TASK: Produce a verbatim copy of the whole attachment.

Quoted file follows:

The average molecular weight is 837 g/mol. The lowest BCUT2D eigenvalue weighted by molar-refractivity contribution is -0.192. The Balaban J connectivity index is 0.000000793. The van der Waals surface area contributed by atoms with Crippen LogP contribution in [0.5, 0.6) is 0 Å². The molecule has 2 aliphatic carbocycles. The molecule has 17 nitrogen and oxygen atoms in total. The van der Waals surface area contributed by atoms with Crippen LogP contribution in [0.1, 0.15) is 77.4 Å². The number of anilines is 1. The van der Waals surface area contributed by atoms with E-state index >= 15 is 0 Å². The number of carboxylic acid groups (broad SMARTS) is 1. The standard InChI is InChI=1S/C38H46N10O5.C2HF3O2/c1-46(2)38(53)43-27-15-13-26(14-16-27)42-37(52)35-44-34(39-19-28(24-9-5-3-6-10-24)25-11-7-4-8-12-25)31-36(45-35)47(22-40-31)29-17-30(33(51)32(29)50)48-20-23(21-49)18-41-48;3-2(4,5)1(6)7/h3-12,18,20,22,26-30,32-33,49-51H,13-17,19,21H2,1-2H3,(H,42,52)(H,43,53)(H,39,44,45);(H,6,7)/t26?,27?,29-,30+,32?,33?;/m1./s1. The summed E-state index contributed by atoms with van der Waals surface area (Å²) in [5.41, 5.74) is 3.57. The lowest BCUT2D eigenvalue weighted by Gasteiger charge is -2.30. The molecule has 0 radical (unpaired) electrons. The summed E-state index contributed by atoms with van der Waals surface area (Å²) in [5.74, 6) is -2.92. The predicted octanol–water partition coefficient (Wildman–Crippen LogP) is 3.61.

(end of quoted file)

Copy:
The average molecular weight is 837 g/mol. The lowest BCUT2D eigenvalue weighted by molar-refractivity contribution is -0.192. The Balaban J connectivity index is 0.000000793. The van der Waals surface area contributed by atoms with Crippen LogP contribution in [0.5, 0.6) is 0 Å². The molecule has 2 aliphatic carbocycles. The molecule has 17 nitrogen and oxygen atoms in total. The van der Waals surface area contributed by atoms with Crippen LogP contribution in [0.1, 0.15) is 77.4 Å². The number of anilines is 1. The van der Waals surface area contributed by atoms with E-state index >= 15 is 0 Å². The number of carboxylic acid groups (broad SMARTS) is 1. The standard InChI is InChI=1S/C38H46N10O5.C2HF3O2/c1-46(2)38(53)43-27-15-13-26(14-16-27)42-37(52)35-44-34(39-19-28(24-9-5-3-6-10-24)25-11-7-4-8-12-25)31-36(45-35)47(22-40-31)29-17-30(33(51)32(29)50)48-20-23(21-49)18-41-48;3-2(4,5)1(6)7/h3-12,18,20,22,26-30,32-33,49-51H,13-17,19,21H2,1-2H3,(H,42,52)(H,43,53)(H,39,44,45);(H,6,7)/t26?,27?,29-,30+,32?,33?;/m1./s1. The summed E-state index contributed by atoms with van der Waals surface area (Å²) in [5.41, 5.74) is 3.57. The lowest BCUT2D eigenvalue weighted by Gasteiger charge is -2.30. The molecule has 0 radical (unpaired) electrons. The summed E-state index contributed by atoms with van der Waals surface area (Å²) in [5.74, 6) is -2.92. The predicted octanol–water partition coefficient (Wildman–Crippen LogP) is 3.61.